o How does communication (parent/child or peer/peer) influence health risk 

o What interactions occur between sensation, perception of risk, emotion, 
learning, and memory and how do these interactions influence risk behavior?

o What roles do physiologic states and changes induced by pain, sleep 
deprivation, level of arousal, and exposure to drugs or hormones play in 
health risk behaviors?

o What effect does stress have on health risk behavior? 

(2) Psychological Influences on Substance Abuse, Physical Inactivity and Poor 
Dietary Practices, and Injuries

o What roles do metacognitive insight, risk perception, attention, beliefs, 
cognition, decision making, judgment, memory, self-regulation, sensation 
seeking, prosocial activity, goal setting, spirituality, and moral values play 
in risky behavior? 

o What is the role of prior experiences in current and future health risk 

o What are the roles of aggression, impulsivity, and antisocial behavior in 
risk behavior?

o Can the developmental timeline for risk factors be shortened?

o What is the role of emotion (including reactivity and regulation) and how 
does the goal to elicit positive emotions or to avoid negative emotions affect 
an individual's current state of mind and willingness to participate in risk 

o What is the role of orientation to present versus future in risk behavior?

o How can researchers study risk behavior under real world social and 
emotional conditions?

(3) Contextual Influences on Substance Abuse, Physical Inactivity and Poor 
Dietary Practices, and Injuries

o What roles do contextual factors play in health risk behaviors?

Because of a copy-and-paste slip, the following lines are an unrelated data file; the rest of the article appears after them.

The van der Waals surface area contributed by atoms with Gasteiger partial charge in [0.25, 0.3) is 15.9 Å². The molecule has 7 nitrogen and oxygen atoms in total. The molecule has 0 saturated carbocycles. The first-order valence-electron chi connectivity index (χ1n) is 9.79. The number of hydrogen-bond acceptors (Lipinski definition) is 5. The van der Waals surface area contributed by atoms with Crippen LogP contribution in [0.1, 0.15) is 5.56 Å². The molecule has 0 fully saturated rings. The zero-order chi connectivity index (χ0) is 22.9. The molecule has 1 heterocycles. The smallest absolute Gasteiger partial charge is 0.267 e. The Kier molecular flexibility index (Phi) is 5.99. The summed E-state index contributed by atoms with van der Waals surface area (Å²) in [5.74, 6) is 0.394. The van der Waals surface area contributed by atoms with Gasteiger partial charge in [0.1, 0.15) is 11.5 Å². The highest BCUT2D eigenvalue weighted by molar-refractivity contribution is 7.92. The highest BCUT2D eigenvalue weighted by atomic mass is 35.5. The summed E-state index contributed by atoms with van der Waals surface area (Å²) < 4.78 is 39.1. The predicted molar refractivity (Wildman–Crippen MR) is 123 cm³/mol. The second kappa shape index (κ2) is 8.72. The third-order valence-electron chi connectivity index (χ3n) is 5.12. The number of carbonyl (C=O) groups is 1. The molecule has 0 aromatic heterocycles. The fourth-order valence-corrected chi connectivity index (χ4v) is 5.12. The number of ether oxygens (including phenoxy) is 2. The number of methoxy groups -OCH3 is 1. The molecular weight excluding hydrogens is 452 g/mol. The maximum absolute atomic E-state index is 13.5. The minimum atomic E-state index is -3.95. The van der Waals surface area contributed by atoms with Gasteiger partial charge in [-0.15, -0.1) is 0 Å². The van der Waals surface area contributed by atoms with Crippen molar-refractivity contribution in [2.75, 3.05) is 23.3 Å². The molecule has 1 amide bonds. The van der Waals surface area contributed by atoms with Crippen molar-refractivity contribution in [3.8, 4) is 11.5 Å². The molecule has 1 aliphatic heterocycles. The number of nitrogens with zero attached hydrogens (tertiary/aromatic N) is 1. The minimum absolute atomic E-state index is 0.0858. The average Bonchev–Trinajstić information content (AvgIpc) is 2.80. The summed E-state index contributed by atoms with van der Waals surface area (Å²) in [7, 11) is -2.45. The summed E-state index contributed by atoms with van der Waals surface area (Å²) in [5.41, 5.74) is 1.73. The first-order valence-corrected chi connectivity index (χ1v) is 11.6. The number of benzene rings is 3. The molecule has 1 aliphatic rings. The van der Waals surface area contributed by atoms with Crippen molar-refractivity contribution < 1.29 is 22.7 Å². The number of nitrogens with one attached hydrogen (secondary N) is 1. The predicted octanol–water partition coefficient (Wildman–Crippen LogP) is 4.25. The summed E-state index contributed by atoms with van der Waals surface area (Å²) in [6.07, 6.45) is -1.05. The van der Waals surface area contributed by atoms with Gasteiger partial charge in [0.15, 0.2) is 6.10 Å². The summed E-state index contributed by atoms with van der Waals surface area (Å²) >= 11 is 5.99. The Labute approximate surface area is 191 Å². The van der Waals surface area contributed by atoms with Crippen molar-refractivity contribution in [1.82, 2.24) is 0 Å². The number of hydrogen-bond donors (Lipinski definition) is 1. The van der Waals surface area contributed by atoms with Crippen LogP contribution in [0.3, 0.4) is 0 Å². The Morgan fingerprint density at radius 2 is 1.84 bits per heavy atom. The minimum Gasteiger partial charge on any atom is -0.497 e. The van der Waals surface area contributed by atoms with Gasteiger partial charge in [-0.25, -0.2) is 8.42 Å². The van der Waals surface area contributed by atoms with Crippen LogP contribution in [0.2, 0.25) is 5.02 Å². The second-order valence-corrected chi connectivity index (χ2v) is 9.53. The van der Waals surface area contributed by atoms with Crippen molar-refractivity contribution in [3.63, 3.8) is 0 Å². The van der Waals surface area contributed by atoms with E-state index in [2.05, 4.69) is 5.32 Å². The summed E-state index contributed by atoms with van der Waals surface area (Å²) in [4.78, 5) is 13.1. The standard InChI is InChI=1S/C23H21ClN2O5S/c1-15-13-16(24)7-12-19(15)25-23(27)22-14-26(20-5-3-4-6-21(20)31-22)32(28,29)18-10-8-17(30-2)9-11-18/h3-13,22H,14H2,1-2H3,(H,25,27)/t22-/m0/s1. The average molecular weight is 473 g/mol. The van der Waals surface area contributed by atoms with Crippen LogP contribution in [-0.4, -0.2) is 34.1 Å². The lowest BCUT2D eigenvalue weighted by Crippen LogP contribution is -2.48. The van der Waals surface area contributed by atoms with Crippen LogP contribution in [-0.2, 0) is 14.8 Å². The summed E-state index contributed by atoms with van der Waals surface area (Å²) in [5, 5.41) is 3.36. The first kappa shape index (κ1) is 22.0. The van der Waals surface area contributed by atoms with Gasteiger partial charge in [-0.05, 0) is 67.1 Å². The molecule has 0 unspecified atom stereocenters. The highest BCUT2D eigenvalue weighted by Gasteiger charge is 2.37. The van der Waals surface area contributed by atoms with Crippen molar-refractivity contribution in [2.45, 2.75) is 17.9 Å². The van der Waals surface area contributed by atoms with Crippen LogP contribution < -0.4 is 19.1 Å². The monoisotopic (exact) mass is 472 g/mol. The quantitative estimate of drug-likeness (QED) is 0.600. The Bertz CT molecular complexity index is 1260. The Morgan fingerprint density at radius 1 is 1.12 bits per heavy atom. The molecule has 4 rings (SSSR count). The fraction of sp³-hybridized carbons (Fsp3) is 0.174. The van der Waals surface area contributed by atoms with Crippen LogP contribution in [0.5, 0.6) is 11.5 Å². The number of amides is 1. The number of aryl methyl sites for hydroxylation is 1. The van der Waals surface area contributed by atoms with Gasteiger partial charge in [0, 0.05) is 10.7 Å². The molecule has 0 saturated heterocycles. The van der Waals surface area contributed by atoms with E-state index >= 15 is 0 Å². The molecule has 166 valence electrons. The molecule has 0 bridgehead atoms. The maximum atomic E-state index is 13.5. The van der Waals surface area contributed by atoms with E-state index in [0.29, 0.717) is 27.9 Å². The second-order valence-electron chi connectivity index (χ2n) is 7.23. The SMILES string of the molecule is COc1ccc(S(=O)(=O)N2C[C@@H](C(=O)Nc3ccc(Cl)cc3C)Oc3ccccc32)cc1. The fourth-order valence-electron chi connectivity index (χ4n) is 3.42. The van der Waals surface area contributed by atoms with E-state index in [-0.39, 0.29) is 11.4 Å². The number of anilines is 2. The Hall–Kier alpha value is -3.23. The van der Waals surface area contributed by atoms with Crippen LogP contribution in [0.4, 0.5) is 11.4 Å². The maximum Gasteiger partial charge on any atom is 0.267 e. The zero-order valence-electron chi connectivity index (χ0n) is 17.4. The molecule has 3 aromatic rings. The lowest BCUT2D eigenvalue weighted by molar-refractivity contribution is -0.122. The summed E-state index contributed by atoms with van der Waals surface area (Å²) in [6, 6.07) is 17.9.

o How do parenting styles and behaviors, culture, and the socialization 
process influence children's health risk behavior? 

o What bi-directional effects on risky behavior occur as a result of the clash 
between parenting style and child's temperament? How are these conflicts 
between parenting style and child's temperament tempered by time and 

o What impact do social and contextual factors have on biological factors that 
influence health risk behavior?

o Which environmental groups (peer, family, and other social groups) influence 
health risk behavior and how? 

o How and why do resilience factors develop and can they be promoted at 
earlier ages?

o What is the role of environmental feedback in risk behavior? 

o How do environmental opportunities (gangs, cliques, money, social capital) 
promote or prevent risk behaviors? How critical is timing and type of 

o What is the role of the media in promoting health risk behavior and how can 
this be counteracted during childhood and adolescence?

o What are the essential elements (content, delivery, deliverer, timing) in 
effective health promotion messages and programs?

o How can health promotion messages be tailored effectively for younger 
children? What are the roles of reinforcement (booster) messages to prevent 
future risk behavior? 

(4) Co-occurring Health Behaviors

o Which health risk behaviors co-occur and co-vary in youth and why? 

o What linkages exist between healthy and unhealthy behaviors during childhood 
and adolescence?

o What are the connections between multiple unhealthy behaviors?

o Which co-occurring mental health conditions are associated with health risk